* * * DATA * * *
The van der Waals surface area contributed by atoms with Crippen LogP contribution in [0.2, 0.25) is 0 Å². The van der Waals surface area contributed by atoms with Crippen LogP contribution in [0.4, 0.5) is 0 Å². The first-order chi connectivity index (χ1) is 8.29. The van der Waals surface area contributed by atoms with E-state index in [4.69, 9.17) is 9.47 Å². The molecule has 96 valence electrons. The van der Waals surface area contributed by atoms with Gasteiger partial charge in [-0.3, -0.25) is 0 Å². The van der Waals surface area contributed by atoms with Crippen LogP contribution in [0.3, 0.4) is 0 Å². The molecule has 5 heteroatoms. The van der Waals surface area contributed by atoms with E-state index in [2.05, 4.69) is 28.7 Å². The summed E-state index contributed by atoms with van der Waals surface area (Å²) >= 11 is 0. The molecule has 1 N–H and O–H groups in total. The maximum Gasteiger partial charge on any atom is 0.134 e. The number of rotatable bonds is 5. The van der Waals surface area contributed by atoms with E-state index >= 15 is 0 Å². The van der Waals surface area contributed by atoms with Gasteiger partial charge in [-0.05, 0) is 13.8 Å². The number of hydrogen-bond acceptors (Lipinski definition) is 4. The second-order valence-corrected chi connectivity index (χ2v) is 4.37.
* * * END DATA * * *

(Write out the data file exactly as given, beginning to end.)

The van der Waals surface area contributed by atoms with Crippen LogP contribution in [0.2, 0.25) is 0 Å². The van der Waals surface area contributed by atoms with Crippen LogP contribution in [0.4, 0.5) is 0 Å². The first-order chi connectivity index (χ1) is 8.29. The van der Waals surface area contributed by atoms with E-state index in [4.69, 9.17) is 9.47 Å². The molecule has 96 valence electrons. The van der Waals surface area contributed by atoms with Gasteiger partial charge in [-0.3, -0.25) is 0 Å². The van der Waals surface area contributed by atoms with Crippen LogP contribution in [0.3, 0.4) is 0 Å². The molecule has 5 heteroatoms. The van der Waals surface area contributed by atoms with E-state index in [2.05, 4.69) is 28.7 Å². The summed E-state index contributed by atoms with van der Waals surface area (Å²) >= 11 is 0. The molecule has 1 N–H and O–H groups in total. The maximum Gasteiger partial charge on any atom is 0.134 e. The number of rotatable bonds is 5. The van der Waals surface area contributed by atoms with E-state index >= 15 is 0 Å². The van der Waals surface area contributed by atoms with Gasteiger partial charge in [-0.05, 0) is 13.8 Å². The number of hydrogen-bond acceptors (Lipinski definition) is 4. The second-order valence-corrected chi connectivity index (χ2v) is 4.37.